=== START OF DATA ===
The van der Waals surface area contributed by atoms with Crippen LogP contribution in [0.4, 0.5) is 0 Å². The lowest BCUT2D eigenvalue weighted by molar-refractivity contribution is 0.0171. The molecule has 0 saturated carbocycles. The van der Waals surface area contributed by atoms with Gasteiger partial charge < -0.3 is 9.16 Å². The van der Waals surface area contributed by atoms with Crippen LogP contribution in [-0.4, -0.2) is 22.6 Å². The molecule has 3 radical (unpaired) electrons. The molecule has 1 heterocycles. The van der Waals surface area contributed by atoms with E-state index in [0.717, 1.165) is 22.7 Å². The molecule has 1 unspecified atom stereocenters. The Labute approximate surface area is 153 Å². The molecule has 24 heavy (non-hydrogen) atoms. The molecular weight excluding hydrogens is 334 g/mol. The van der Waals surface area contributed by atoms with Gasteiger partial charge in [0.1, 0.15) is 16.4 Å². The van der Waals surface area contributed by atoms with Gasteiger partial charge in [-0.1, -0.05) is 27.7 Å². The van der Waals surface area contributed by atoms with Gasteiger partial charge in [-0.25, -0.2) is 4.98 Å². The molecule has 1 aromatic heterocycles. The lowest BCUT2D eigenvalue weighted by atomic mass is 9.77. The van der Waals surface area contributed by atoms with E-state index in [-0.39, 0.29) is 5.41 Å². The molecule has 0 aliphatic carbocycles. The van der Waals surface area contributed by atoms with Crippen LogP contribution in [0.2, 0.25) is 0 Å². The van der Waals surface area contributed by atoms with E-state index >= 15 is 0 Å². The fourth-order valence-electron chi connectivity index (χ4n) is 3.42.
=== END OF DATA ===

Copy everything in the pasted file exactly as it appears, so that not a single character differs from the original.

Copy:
The van der Waals surface area contributed by atoms with Crippen LogP contribution in [0.4, 0.5) is 0 Å². The lowest BCUT2D eigenvalue weighted by molar-refractivity contribution is 0.0171. The molecule has 0 saturated carbocycles. The van der Waals surface area contributed by atoms with Gasteiger partial charge < -0.3 is 9.16 Å². The van der Waals surface area contributed by atoms with Crippen LogP contribution in [-0.4, -0.2) is 22.6 Å². The molecule has 3 radical (unpaired) electrons. The molecule has 1 heterocycles. The van der Waals surface area contributed by atoms with E-state index in [0.717, 1.165) is 22.7 Å². The molecule has 1 unspecified atom stereocenters. The Labute approximate surface area is 153 Å². The molecule has 24 heavy (non-hydrogen) atoms. The molecular weight excluding hydrogens is 334 g/mol. The van der Waals surface area contributed by atoms with Gasteiger partial charge in [0.1, 0.15) is 16.4 Å². The van der Waals surface area contributed by atoms with Gasteiger partial charge in [-0.1, -0.05) is 27.7 Å². The van der Waals surface area contributed by atoms with Gasteiger partial charge in [-0.25, -0.2) is 4.98 Å². The molecule has 1 aromatic heterocycles. The lowest BCUT2D eigenvalue weighted by atomic mass is 9.77. The van der Waals surface area contributed by atoms with E-state index in [-0.39, 0.29) is 5.41 Å². The molecule has 0 aliphatic carbocycles. The van der Waals surface area contributed by atoms with Crippen LogP contribution in [0.2, 0.25) is 0 Å². The van der Waals surface area contributed by atoms with E-state index >= 15 is 0 Å². The fourth-order valence-electron chi connectivity index (χ4n) is 3.42.